Acoustic trauma disrupts cochlear blood flow and damages sensory hair cells. Damage and regression of capillaries after acoustic trauma have long been observed, but the underlying mechanism of pathology has not been understood. We show herein that loud sound causes change of phenotype from neural/glial antigen 2 positive/α-smooth muscle actin negative to neural/glial antigen 2 positive/α-smooth muscle actin positive in some pericytes (PCs) on strial capillaries that is strongly associated with up-regulation of transforming growth factor-β1. The acoustic trauma also reduced capillary density and increased deposition of matrix proteins, particularly in the vicinity of transformed PCs. In a newly established in vitro three-dimensional endothelial cell (EC) and PC co-culture model, transformed PCs induced thicker capillary–like branches in ECs and increased collagen IV and laminin expression. Transplantation of exogenous PCs derived from neonatal day 10 mouse cochleae to acoustic traumatized cochleae, however, significantly attenuated the decreased vascular density in the stria. Transplantation of PCs pretransfected with adeno-associated virus 1–vascular endothelial growth factor-A165 under control of a hypoxia-response element markedly promotes vascular volume and blood flow, increased proliferation of PCs and ECs, and attenuated loud sound–caused loss in endocochlear potential and hearing. Our results indicate that loud sound–triggered PC transformation contributes to capillary wall thickening and regression, and young PC transplantation effectively rehabilitates the vascular regression and improves hearing.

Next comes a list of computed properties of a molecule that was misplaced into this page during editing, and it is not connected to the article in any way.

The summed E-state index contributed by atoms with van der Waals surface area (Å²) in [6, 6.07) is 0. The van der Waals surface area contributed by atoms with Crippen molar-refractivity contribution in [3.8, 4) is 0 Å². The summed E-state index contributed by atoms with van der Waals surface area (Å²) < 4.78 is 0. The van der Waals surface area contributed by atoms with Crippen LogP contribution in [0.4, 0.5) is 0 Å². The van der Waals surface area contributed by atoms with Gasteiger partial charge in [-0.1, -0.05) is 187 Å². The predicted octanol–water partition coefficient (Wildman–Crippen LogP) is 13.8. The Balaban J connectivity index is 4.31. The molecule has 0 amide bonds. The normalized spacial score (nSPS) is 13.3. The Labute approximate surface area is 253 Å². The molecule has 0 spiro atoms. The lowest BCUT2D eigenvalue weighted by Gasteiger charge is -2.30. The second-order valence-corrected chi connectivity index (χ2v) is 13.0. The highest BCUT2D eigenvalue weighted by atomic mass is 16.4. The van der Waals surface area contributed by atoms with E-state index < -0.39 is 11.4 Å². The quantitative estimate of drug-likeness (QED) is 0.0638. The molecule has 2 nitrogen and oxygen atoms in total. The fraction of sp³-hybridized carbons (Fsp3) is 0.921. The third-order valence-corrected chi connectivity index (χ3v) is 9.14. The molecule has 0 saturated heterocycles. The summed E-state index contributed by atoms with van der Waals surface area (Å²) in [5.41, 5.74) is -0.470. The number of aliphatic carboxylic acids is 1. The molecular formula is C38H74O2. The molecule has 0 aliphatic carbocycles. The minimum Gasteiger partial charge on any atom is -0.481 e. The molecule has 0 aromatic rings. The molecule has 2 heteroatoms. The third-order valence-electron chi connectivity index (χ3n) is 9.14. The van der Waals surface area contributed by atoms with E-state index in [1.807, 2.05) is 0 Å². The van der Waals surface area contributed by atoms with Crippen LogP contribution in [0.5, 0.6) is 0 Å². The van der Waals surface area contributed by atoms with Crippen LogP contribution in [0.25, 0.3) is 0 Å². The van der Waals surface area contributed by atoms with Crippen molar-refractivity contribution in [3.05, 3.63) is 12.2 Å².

ASJC Scopus subject areas
- Pathology and Forensic Medicine